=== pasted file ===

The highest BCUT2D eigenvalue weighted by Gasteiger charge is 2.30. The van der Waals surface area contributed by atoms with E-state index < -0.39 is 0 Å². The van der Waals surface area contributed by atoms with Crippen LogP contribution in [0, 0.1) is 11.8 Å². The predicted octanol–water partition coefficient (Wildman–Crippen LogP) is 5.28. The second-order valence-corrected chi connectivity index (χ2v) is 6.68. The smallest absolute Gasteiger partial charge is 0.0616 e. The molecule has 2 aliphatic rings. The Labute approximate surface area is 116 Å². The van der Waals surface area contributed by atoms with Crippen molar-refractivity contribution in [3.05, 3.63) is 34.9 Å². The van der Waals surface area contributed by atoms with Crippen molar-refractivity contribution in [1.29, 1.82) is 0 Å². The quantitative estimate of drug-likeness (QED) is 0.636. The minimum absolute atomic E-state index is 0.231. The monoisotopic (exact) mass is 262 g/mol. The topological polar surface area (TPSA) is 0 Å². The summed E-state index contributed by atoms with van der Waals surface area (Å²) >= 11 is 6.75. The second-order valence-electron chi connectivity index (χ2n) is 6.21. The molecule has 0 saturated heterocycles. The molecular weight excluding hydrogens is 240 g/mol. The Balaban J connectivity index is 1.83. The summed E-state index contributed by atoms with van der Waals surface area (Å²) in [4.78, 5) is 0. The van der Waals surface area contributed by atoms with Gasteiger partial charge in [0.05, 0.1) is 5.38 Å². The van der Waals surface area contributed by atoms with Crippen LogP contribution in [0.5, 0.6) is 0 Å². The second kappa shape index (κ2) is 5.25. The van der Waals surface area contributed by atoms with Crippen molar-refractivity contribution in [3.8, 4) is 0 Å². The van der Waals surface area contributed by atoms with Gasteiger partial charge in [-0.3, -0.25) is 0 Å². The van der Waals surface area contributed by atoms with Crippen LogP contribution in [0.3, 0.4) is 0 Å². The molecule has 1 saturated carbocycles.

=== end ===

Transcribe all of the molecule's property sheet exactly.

The highest BCUT2D eigenvalue weighted by Gasteiger charge is 2.30. The van der Waals surface area contributed by atoms with E-state index < -0.39 is 0 Å². The van der Waals surface area contributed by atoms with Crippen LogP contribution in [0, 0.1) is 11.8 Å². The predicted octanol–water partition coefficient (Wildman–Crippen LogP) is 5.28. The second-order valence-corrected chi connectivity index (χ2v) is 6.68. The smallest absolute Gasteiger partial charge is 0.0616 e. The molecule has 2 aliphatic rings. The Labute approximate surface area is 116 Å². The van der Waals surface area contributed by atoms with Crippen molar-refractivity contribution in [3.05, 3.63) is 34.9 Å². The van der Waals surface area contributed by atoms with Crippen molar-refractivity contribution in [1.29, 1.82) is 0 Å². The quantitative estimate of drug-likeness (QED) is 0.636. The minimum absolute atomic E-state index is 0.231. The monoisotopic (exact) mass is 262 g/mol. The topological polar surface area (TPSA) is 0 Å². The summed E-state index contributed by atoms with van der Waals surface area (Å²) >= 11 is 6.75. The second-order valence-electron chi connectivity index (χ2n) is 6.21. The molecule has 0 saturated heterocycles. The molecular weight excluding hydrogens is 240 g/mol. The Balaban J connectivity index is 1.83. The summed E-state index contributed by atoms with van der Waals surface area (Å²) in [4.78, 5) is 0. The van der Waals surface area contributed by atoms with Gasteiger partial charge in [0.05, 0.1) is 5.38 Å². The van der Waals surface area contributed by atoms with Crippen LogP contribution in [0.5, 0.6) is 0 Å². The second kappa shape index (κ2) is 5.25. The van der Waals surface area contributed by atoms with Crippen molar-refractivity contribution in [3.8, 4) is 0 Å². The van der Waals surface area contributed by atoms with Gasteiger partial charge in [-0.3, -0.25) is 0 Å². The van der Waals surface area contributed by atoms with Crippen LogP contribution in [0.3, 0.4) is 0 Å². The molecule has 1 saturated carbocycles.